A true islander, there is no place I would rather be than in the Ocean during the summer. Because we are sub-tropical, our Ocean does get cold in the winter (low 60’s) and I always look forward to hot summer seas where our water temperature can reach over 80 degrees. Currently, it is around 77 degrees, still a bit too cold for me!
Just as any wild area of land can be divided into different habitats, so can our Ocean. When people think of Bermuda, they probably think of pink sand beaches and coral reefs, but I love to spend my time exploring our sheltered sandy bays where algae and sea grass provides shelter and homes to many different species of marine life.
In my next blog I will introduce you to some of the life that can be found on our colourful coral reefs, but for now let’s take a look at just some of the life that can be discovered in our sheltered sea grass bays.
Green Turtles – these juvenile green turtles are feasting on depleted sea grass beds. The turtle on the right is being accompanied by a remora.
Although a few different species of turtles can be found in the Atlantic Ocean surrounding Bermuda, the Green turtle is the most common. When Bermuda was settled, green turtles were nesting on our beaches. Of course, humans killed so many of them over the years that turtles rarely, very rarely, nest here anymore. Adult green turtles do not tend to come close to our shores. The turtles we see in our shallow bays are juveniles that would have hatched on beaches elsewhere. They venture into Bermuda to feast on our sea grass (also called turtle grass). Unfortunately, we have so many turtles eating our sea grass that the beds have been severely depleted. Would you believe that we are finding juvenile green turtles starving to death? An absence of sharks in our water means there are no predators for turtles. Of course, green turtle conservation here is a lot more complicated than this. There are a lot of publications on it.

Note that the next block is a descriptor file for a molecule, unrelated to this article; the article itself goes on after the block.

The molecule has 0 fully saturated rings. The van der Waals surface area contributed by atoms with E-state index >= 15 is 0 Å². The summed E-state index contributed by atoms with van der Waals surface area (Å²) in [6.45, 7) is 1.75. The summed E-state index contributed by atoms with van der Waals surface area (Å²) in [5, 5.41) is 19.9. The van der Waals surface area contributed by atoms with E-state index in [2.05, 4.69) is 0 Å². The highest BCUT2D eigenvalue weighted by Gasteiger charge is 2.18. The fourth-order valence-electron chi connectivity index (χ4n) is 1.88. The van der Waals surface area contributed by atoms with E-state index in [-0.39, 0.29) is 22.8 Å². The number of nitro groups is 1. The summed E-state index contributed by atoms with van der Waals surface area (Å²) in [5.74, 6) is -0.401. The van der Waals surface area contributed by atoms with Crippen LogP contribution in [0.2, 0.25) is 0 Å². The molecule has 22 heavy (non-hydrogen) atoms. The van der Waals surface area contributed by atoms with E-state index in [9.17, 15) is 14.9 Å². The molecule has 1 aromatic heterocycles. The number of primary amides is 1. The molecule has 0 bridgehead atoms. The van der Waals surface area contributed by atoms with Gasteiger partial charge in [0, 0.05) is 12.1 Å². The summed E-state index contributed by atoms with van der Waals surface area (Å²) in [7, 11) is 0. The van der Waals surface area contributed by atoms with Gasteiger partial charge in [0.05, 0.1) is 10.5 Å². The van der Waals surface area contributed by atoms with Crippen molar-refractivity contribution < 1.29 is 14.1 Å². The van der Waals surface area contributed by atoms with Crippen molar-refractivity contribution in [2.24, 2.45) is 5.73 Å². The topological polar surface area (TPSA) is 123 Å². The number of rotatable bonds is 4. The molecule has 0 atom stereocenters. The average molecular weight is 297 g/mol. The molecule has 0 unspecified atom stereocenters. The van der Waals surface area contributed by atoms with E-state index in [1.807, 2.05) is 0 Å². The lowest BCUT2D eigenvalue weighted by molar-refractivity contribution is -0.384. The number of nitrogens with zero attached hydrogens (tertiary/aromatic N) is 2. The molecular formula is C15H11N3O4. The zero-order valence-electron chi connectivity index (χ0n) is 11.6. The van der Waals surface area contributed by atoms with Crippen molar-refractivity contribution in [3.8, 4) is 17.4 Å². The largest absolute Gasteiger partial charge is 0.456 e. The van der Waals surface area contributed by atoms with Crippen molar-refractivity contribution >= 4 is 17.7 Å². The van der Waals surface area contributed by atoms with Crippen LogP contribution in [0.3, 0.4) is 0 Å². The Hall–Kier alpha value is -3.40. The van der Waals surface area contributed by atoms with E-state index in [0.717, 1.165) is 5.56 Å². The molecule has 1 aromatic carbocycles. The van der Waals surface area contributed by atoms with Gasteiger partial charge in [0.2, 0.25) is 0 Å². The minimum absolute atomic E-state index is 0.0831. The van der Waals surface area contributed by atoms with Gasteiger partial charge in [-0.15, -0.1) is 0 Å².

Split Toe – this little character is reason enough to not walk about barefoot on seagrass beds. This is a mantis shrimp, aka Split Toe. These guys are seriously feisty and will not think twice before using their razor-sharp claws on you. Mantis shrimps have such a powerful punch that they can break through glass – camera lenses or fish tank glass. Despite their not so sunny disposition, they are secretive and I was very fortunate to get a photograph of this 4 inch long green individual.
A Spiky One – this fabulous fellow is a porcupine fish. They are common in our sheltered bays as well as on our coral reefs. This individual is about 12 inches long but they can grow to be close to two feet. You can just make out the quills lying flat against its body. When threatened, porcupine fish will swallow water to inflate their bodies. By doing so their quills stick straight out and they take on the appearance of a spiky balloon.
Porcupine fish are really approachable and slow moving which I guess one can be when they are covered in sharp spikes.
I look forward to sharing some of our more colorful marine life with you in my next blog. I hope where ever you are, your region is recovering from this dreadful pandemic. I am supposed to be in Vermont right now but have had to cancel my flights, obviously. We are currently in stage 3 of our 4 stage ‘Return to Normal activities.’ On July 6th, the first flight will be arriving back in Bermuda. I am still hoping to get to Vermont in August, but in the mean time will be here battling the humidity!